Commentary: Wisconsin Surviving Growing Pains

Despite injuries to top players, Wisconsin has failed to miss a beat with younger players stepping up to fill the void.

Wisconsin found themselves in some auspicious spots over the weekend and, for the most part, managed to find success in different aspects throughout the course of the two game series against Duluth. More importantly, the Badgers are beginning to develop an identity.

One of the most glaring struggles for the Badgers in their previous five games was the inability to generate any momentum on the scoreboard in the first 20 minutes on the ice. All the same, the Badgers had shut down their opponents in the opening period as well, not allowing a goal to find its way into the back of their net.

Both of those statistics changed Saturday night, as Wisconsin once again found themselves playing from behind after allowing Duluth to score the first goal of the night, on a power play no less. And right on cue, much like these Badgers have done previously this season, they battled back, scoring two goals in the final five minutes of the first period to go into the locker room with a 2-1 lead.

Even with the Badgers getting out shot 15-5 in the second period and allowing Duluth to score another power play goal, Wisconsin battled back when freshman Jamie McBain scored with 12 seconds left in the period on a shot from the point to give the Badgers an edge going into the third period.

"It is good to always go into a break with a lead, especially when we know we haven't played our best hockey yet," Davies said.

For Wisconsin hockey fans, it was a weekend that saw the torch begin to be passed as the younger players are beginning to get some weight in their skates. Gone are the flare and glamour of Earl and Pavelski and the poise of Burish and Gilbert. In are the hard-nosed players of Michael Davies, Blake Geoffrion, Ben Grotting, John Mitchell and Jamie McBain. It was a special weekend for Grotting, Geoffrion and Mitchell, who all scored their first collegiate points in Saturday's victory to go along with Davies' first collegiate goal.

Although they don't have the same dramatic style that some of the predecessors had, these freshmen certainly do the little things well that have put opposing teams on notice.

"[Wisconsin] still does a lot of little things really well and they play together [compared to last season]," UMD head coach Scott Sandelin said. "The only difference is they don't have the talent like the Robbie Earl's and Joe Pavelski's but they aren't a lot different from the other teams that lost talent. It gives the younger players a chance to step into those roles and they had young players do that for them [this weekend]."

What has made the Badgers learning curve even more of an urgent matter has been the devastating injuries to Wisconsin's top three returning point scorers from a year ago. Junior Kyle Klubertanz is week to week with a deep thigh bruise, senior Ross Carlson is 3-4 weeks with a right knee injury and highly-touted sophomore Jack Skille will be sidelined 4-6 weeks with a hyper-extended elbow.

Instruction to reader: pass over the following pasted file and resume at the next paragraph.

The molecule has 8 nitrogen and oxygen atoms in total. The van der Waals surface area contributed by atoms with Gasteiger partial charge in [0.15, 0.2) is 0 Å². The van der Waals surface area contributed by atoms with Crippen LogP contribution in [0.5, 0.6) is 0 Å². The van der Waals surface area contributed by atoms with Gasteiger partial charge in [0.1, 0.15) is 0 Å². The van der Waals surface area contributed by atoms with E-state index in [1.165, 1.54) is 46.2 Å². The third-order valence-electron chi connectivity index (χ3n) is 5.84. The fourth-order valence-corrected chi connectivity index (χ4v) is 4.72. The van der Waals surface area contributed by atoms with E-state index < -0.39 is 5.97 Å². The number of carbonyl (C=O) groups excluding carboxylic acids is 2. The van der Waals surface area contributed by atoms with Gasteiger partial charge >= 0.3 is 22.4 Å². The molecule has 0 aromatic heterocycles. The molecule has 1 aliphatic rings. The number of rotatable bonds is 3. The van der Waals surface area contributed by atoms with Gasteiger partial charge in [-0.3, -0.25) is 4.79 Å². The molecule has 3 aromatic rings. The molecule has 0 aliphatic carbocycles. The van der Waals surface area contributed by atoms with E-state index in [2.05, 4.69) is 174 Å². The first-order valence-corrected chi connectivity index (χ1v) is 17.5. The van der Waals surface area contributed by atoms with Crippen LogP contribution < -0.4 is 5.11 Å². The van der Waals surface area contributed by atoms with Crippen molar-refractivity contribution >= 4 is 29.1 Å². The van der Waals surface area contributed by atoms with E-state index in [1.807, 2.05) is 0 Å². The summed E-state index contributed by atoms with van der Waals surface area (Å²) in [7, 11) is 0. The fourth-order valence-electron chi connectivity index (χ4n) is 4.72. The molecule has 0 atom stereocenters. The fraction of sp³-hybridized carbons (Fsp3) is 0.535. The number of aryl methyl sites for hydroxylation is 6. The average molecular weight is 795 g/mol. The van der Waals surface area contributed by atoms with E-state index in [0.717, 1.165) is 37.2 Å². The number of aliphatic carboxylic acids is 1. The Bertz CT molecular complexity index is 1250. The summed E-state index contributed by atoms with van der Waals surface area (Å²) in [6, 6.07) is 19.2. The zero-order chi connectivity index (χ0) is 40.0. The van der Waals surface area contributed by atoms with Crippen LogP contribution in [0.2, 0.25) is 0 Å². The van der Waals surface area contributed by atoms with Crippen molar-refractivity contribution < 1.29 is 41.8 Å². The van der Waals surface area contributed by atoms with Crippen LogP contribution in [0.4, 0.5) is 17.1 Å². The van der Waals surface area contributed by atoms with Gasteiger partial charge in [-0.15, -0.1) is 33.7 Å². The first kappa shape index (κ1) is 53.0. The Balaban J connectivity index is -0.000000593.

Still, ever since those three Badgers went down, Wisconsin has yet to lose, which goes to show that even though that trio is important for the Badgers, UW has a talented group of young guys that can fill the void when necessary.

"We have some young guys that can step in and play," senior Jake Dowell said. "They have some valuable experience right now and with the guys out right now, they have stepped in and filled these roles. They have really turned some heads the last few games."

It also doesn't hurt the learning curve when you have a brick wall in senior Brian Elliott stopping the puck. Although he wasn't up to his usual standards this weekend, Elliott has given Wisconsin a chance in every game this season. Much like a few years ago when the Badgers had Bernd Bruckler in net, Wisconsin has relied on their defense and their goaltending to keep the pucks out of the net and give the youngsters a chance to find their shooting touch on the opposite side of the ice.

"There were a lot of breakdowns and times where we turned the puck over and [Elliott] was there as our backbone," Eaves said. "A lot of our guys have short term memories when they play in front of him."

In addition to Elliott, Wisconsin would be in dire straights without the leadership of assistant captain Jake Dowell, who has improved his game far-and-away more than any returning Badger this season. Dowell scored just five goals last year and, at one point, didn't score a goal for 21-straight games. In just six games this season, Dowell has equaled last year's goal total by being active in front of the net. Even though he was credited with two goals on Saturday night, Dowell set up the Badgers third goal of the night by screening Stalock to allow Davies to get the go.

For Eaves, Dowell has been doing the little things all season long.

"Jack's play tonight has been indicative on how he's came back and played at a higher level all year," Eaves said. "There's something extra in his step and a purpose and has done a nice job in not only taking his game to the next level, but his teammates as well."

It's still early in the 2006-07 campaign, but Wisconsin has dealt with a lot of adversity already through six games this year. Even so, the Badgers are only ½ game worse than they were a year ago record wise and they are doing it with a vastly different personnel and with a much larger target on their backs.

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